Boston Red Sox

Hill evolves in hopes of pitching for Sox

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Hill evolves in hopes of pitching for Sox

By Sean McAdam
CSNNE.com

FORT MYERS, Fla. -- Change is inevitable for most pro athletes, but Rich Hill has weathered more than his share in the last year.

First, he transitioned from starter to reliever last year, a concession partly made by a shoulder injury from the year before. Then, Hill joined the Red Sox organization last summer, the fourth team he's been with in his career. Finally, at the behest of former pitching coach John Farrell, Hill began throwing sidearm on a full-time basis.

With the changes behind him, Hill, a native of Milton, is free to concentrate fully on baseball and the roster battle to make the 2011 Red Sox.

Hill, who turns 31 in two weeks, finds himself part of a crowd in contention for two final spots in the Boston bullpen. Fellow lefties Hideki Okajima, Dennys Reyes and Andrew Miller are in the mix, along with righties Scott Atchison, Matt Albers and Alfredo Aceves, but Hill insists he doesn't spend much time analyzing his chances.

"Those are all distractions that you can't control,'' Hill said, "so you've got to be able to control those distractions and do what you have to do and staying in your routine. That's all that really matters.''

Hill's 2010 season began in the St. Louis Cardinals' organization, with Hill clinging to the notion that he could still be a successful starter, as he had been when he was 11-8 with a 3.92 ERA for the 2007 Chicago Cubs.

But after mid-season, he opted out of his Triple A deal with St. Louis and went to Pawtucket, where he started and relieved but began eying the bullpen as his long-term assignment.

Farrell thought Hill might benefit from the change in delivery, since it would make his motion more deceptive.

"I think it gives a different look out of the bullpen,'' Hill said. "Lefty-on-lefty or even lefty-on-righty, it created a different angle. Really, it's something that has come easy. It's natural. It feels like free and easy when I'm down there.

"John and I were talking about it. They liked what they saw from down there and wondered if I could stay down there all the time. I had done it before when I was starting. Every once in a while, I'd drop down to throw a breaking ball or fastball to a lefty. It gave them a surprise look that they weren't used to and made them feel very uncomfortable in the box. If you can make a hitter feel uncomfortable, that's a big advantage.''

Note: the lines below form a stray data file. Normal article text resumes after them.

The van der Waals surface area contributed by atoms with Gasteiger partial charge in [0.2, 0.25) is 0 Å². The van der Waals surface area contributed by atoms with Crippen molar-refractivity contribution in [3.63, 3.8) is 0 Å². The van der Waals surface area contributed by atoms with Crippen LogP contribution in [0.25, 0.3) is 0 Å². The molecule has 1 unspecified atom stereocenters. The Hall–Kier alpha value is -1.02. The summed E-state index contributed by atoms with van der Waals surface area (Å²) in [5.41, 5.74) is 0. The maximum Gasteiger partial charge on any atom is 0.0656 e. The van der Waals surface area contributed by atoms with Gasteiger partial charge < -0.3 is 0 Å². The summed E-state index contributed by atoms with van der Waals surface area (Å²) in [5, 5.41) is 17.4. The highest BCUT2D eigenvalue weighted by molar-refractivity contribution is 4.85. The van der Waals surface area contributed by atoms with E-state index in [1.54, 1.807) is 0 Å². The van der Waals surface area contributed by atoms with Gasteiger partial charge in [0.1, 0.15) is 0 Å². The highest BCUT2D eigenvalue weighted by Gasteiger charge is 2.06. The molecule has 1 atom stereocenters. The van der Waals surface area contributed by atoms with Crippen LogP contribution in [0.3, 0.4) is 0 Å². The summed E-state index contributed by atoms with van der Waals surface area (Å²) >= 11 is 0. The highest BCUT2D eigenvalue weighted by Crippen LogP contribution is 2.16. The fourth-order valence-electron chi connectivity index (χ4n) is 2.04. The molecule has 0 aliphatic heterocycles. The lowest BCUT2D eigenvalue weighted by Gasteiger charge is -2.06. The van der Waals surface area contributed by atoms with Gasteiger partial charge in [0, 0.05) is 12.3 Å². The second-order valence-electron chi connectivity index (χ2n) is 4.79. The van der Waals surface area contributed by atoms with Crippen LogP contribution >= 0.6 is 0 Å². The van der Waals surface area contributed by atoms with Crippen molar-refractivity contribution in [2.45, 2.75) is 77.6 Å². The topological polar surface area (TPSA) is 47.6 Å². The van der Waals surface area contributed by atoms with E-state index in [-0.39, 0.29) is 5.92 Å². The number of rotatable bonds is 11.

The change was a significant one, but Hill didn't have to be convinced of the wisdom of the switch. From the beginning, he saw the benefits.

"I'm all in,'' he said. "I enjoy it. I feel that it's something hopefully will promote longevity and help me pitch longer at this level. (The sidearm motion) feels natural. I think it's always been there. Just to make the switch, it's really buying into it and applying yourself. You're not going to say, 'OK, if it doesn't work, I'm going to switch (back) at the drop of a hat.' You have to be persistent and be committed to it.''

Given an eight-game audition last September, Hill began dropping down with most of his pitches and saw immediate results.

"(Hitters) were uncomfortable,'' he recalled. "When you have that, that gives you some confidence. When (even) righties starting reacting, that's when you know there's something there. That's what made me want to explore this a little more.''

While Hill has bought into the changes mentally, the execution, he freely admits, still needs some refinement.

"Part of the process now,'' he said, "is finding the consistency (with the release point). One thing we've been working on here is trying to get the fastball down and in on the righties and away from the lefties. That's the biggest thing now, with the fastball. The changeup's been great, breaking ball's been great. If I can command the fastball, that's just going to build the pitch-to-pitch process and help me become more efficient.''

In the Boston bullpen, five spots are spoken for, all by righties. The Sox could carry one, two or no lefthanders, depending on spring performance, options and other factors.

But whether Hill makes the Opening Day roster or begins the season in Pawtucket, he would prefer not to be restricted to a role as a lefty specialist.

"I'd like to be able to go out there and get lefties and righties out,'' he said. "I believe I can do that. I did it last year. There were qualitiy righty hitters that I got out. It creates a whole other level, where you can go, where you can take this.''